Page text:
- Comission innovative new architectural designs (a la Rem Koolhaas' IIT tube) for the stations... that include 100% covered platforms (a la Merchandise Mart stop)

- Make the El into a monorail (a la The Simpsons)

april / November 6, 2003 3:04 PM

Hmmm. You'd think they'd use some of that $$ they rake in from parking tickets to help out the CTA. Oh wait, they need that for repaving perfectly fine roads.

stephen / November 6, 2003 3:17 PM

Well, maybe they could close that gap if they (the CTA execs) wouldn't keep giving themselves raises. Or maybe they should study the Boston model. That system is a $1, I believe. But, I suppose you have to take inflation into account, so after all these years a fare hike is somewhat justified. They could just use a bit of the ol' tightening of the belt, as Dailey loves to blab about.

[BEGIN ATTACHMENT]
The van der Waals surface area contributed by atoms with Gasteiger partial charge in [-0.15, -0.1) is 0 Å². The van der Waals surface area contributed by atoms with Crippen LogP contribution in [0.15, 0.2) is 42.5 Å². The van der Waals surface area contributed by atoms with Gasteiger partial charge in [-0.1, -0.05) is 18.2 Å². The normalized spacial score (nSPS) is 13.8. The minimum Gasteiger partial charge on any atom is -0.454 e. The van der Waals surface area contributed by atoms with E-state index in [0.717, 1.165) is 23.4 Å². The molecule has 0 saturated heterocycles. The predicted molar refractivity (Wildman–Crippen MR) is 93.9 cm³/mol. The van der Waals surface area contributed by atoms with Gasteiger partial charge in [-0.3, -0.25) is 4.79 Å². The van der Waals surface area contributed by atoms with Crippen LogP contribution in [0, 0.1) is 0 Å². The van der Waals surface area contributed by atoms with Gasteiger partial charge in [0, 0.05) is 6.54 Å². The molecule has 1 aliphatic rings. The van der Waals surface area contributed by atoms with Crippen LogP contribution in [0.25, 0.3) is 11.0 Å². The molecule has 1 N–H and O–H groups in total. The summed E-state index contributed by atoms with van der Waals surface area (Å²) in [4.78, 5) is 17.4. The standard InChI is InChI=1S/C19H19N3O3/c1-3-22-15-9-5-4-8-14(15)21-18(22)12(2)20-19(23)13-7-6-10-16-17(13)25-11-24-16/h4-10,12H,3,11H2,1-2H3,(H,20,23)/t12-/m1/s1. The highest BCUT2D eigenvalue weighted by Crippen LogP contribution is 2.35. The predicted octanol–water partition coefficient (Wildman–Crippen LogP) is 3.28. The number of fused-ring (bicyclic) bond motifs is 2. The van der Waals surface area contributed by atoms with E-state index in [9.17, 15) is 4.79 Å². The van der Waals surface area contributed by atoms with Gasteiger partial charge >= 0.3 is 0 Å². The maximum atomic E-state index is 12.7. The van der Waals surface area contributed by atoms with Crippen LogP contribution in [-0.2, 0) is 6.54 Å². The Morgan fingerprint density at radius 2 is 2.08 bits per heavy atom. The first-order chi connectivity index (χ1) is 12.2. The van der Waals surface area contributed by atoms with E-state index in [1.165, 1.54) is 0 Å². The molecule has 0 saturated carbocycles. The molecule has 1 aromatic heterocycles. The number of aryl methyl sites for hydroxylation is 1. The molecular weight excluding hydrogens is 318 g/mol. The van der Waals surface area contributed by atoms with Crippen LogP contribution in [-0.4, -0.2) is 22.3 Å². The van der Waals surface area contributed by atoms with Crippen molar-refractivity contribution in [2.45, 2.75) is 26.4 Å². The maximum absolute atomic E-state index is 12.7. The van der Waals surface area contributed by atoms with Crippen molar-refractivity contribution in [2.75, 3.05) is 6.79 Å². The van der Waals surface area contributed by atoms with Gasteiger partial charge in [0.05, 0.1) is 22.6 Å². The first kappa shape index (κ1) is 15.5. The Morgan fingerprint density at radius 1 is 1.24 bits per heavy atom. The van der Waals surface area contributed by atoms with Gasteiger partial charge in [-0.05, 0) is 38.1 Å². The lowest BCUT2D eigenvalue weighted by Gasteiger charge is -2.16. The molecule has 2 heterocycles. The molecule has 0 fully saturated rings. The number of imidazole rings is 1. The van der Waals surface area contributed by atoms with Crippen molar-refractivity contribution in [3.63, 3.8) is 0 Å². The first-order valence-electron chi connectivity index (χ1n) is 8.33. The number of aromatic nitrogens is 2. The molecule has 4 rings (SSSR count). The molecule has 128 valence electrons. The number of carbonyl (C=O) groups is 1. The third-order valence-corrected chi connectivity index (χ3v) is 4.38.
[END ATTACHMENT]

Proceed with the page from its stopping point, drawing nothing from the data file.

laura / November 6, 2003 5:52 PM

at least it isn't like nyc - the latest price hike there makes each ride $2 with no transfers.
DC's different rates for different length trips has a lot to do with the fact that the DC metro runs into Md and Va as well, and there are different tax rates. Crossing a border is going to increase the cost of your trip.
I think the people would revolt if they tried to raise the fares in Boston. A monthly subway pass is only $30, but it does shut down at midnight. I'd pay an extra $0.25 to be able to get home late.

susan / November 7, 2003 12:34 AM

I suppose I can live with it, but it makes me even more irritated that I'll never have a UPASS. Thanks a lot, University of Chicago.

Becky / November 7, 2003 4:30 AM

One thing that has worked in London is the congestion charge for cars. Create a zone in the center of the city and charge people to drive there (in London it is about $7.50 per day). Plough this money into public transport and keep the fares down while clearing the roads a bit.